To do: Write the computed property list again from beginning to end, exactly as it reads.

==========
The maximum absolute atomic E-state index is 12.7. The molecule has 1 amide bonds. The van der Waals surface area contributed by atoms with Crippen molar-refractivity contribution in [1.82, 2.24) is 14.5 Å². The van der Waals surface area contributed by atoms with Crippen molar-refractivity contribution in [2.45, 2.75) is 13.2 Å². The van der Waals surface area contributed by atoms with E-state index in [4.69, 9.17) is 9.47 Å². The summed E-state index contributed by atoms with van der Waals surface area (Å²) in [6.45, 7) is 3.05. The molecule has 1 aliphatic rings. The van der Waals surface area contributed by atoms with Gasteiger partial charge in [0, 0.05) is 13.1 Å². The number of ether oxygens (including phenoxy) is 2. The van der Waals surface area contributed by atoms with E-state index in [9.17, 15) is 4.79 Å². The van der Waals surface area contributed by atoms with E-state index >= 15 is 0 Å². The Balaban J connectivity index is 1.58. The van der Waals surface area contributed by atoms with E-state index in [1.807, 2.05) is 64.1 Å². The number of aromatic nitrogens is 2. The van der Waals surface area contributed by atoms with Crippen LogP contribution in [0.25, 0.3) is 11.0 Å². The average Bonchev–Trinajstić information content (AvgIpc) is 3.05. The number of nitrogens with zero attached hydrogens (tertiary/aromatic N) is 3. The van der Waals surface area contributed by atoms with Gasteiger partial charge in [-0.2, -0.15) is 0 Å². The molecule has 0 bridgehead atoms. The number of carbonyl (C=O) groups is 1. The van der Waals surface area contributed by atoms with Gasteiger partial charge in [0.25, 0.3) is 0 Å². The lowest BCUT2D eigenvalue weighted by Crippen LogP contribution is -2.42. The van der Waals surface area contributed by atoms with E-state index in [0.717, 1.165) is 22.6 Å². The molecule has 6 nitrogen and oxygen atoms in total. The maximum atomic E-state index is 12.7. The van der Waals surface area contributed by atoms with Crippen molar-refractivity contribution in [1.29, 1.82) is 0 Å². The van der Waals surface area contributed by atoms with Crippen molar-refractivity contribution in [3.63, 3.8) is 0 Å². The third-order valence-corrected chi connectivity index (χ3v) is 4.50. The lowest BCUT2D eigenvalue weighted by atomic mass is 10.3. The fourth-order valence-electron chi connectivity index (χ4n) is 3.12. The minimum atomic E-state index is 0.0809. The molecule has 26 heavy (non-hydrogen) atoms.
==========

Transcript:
The maximum absolute atomic E-state index is 12.7. The molecule has 1 amide bonds. The van der Waals surface area contributed by atoms with Crippen molar-refractivity contribution in [1.82, 2.24) is 14.5 Å². The van der Waals surface area contributed by atoms with Crippen molar-refractivity contribution in [2.45, 2.75) is 13.2 Å². The van der Waals surface area contributed by atoms with E-state index in [4.69, 9.17) is 9.47 Å². The summed E-state index contributed by atoms with van der Waals surface area (Å²) in [6.45, 7) is 3.05. The molecule has 1 aliphatic rings. The van der Waals surface area contributed by atoms with Gasteiger partial charge in [0, 0.05) is 13.1 Å². The number of ether oxygens (including phenoxy) is 2. The van der Waals surface area contributed by atoms with E-state index in [9.17, 15) is 4.79 Å². The van der Waals surface area contributed by atoms with E-state index >= 15 is 0 Å². The Balaban J connectivity index is 1.58. The van der Waals surface area contributed by atoms with E-state index in [1.807, 2.05) is 64.1 Å². The number of aromatic nitrogens is 2. The van der Waals surface area contributed by atoms with Crippen LogP contribution in [0.25, 0.3) is 11.0 Å². The average Bonchev–Trinajstić information content (AvgIpc) is 3.05. The number of nitrogens with zero attached hydrogens (tertiary/aromatic N) is 3. The van der Waals surface area contributed by atoms with Gasteiger partial charge in [-0.2, -0.15) is 0 Å². The molecule has 0 bridgehead atoms. The number of carbonyl (C=O) groups is 1. The van der Waals surface area contributed by atoms with Gasteiger partial charge in [0.25, 0.3) is 0 Å². The lowest BCUT2D eigenvalue weighted by Crippen LogP contribution is -2.42. The van der Waals surface area contributed by atoms with E-state index in [0.717, 1.165) is 22.6 Å². The molecule has 6 nitrogen and oxygen atoms in total. The maximum atomic E-state index is 12.7. The van der Waals surface area contributed by atoms with Crippen molar-refractivity contribution in [1.29, 1.82) is 0 Å². The van der Waals surface area contributed by atoms with Crippen molar-refractivity contribution in [3.63, 3.8) is 0 Å². The third-order valence-corrected chi connectivity index (χ3v) is 4.50. The lowest BCUT2D eigenvalue weighted by atomic mass is 10.3. The fourth-order valence-electron chi connectivity index (χ4n) is 3.12. The minimum atomic E-state index is 0.0809. The molecule has 26 heavy (non-hydrogen) atoms.